After recording her debut album in 2017, Life On Land, London-based pianist Joy Ellis has released her second, with the same line-up as the first. Featuring ten absorbing original compositions on her own label, Oti-O Records, Dwell comprises a variety of jazz, soul and groove tunes complemented by Ellis’s expansive vocal style.
Since graduating from the Guildhall School of Music and Drama, Ellis has pursued a career in touring and composing. Recent highlights include Ronnie Scott’s, the Jazz Café as well as No Black Tie Jazz Club in Kuala Lumpur. Ellis is also a regular face with the Samba Azul group, performing the sounds of Brazil.
The opening track, Daffodils, begins with these intriguing sounds performed on sound bowls by Helen Burnett. This unique, gentle tone provides a soft musical palette where further sonorities and textures are explored.
Other highlights for me include Mick Coady Says Hello, a piece that signifies determination with its purely instrumental groove maintaining sophisticated, tight transition periods within the beat. Frequent changes in metre and rhythm create an impressive platform for diverse improvising across the group.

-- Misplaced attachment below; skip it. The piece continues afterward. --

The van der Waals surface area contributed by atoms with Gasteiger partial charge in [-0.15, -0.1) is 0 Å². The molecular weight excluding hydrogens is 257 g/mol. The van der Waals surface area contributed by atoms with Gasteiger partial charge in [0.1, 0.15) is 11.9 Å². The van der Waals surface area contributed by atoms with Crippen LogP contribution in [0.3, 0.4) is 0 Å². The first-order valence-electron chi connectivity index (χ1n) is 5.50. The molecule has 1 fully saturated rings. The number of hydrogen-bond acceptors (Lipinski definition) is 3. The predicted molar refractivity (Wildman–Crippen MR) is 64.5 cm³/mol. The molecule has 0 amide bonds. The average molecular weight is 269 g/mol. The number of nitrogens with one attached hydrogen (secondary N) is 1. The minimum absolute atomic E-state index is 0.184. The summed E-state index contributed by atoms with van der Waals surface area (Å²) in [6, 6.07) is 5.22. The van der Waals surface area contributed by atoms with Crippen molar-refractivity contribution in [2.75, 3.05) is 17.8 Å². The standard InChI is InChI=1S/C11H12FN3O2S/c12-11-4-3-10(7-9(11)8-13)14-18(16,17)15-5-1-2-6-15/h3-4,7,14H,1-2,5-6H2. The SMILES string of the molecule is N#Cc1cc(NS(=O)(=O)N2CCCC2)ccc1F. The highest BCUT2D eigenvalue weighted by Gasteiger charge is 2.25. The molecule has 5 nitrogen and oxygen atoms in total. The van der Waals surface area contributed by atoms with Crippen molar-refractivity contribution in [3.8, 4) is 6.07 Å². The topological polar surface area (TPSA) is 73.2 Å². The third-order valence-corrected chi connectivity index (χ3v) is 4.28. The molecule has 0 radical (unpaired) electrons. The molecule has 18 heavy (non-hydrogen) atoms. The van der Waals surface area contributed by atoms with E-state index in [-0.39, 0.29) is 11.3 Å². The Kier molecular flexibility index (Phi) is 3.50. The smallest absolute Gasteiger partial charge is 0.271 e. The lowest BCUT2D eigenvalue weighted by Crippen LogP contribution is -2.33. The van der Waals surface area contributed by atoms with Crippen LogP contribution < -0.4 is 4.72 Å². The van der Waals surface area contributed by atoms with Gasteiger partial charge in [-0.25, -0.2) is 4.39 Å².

Family Tree, another favourite and also recommended by Ellis herself, is driven by a unified rhythm between guitar and bass which develops into a hip groove. This gives Ellis space to open up on the Fender Rhodes before Luft has a blues-inflected solo, washed with various guitar pedals.
The wide range of styles on this album is particularly pleasing. Ellis is moving in the right direction with her music and poetic lyrics and contributing brilliantly to a growing corpus of contemporary female jazz.
Daffodils; Pollyanna; Family Tree; Castles; Dwell; One Minute in Manchester; Boy; Mick Coady Says Hello; Ice on the River; Let Sleeping Dogs Lie (54.08)
Ellis (p, Rhodes, v); Rob Luft (g); Henrik Jensen (b); Ferg Ireland (elb); Adam Osmianski (d); Helen Burnett (sound bowls, tk 1). London, November 2019.
Oti-O Records OTI-OCD002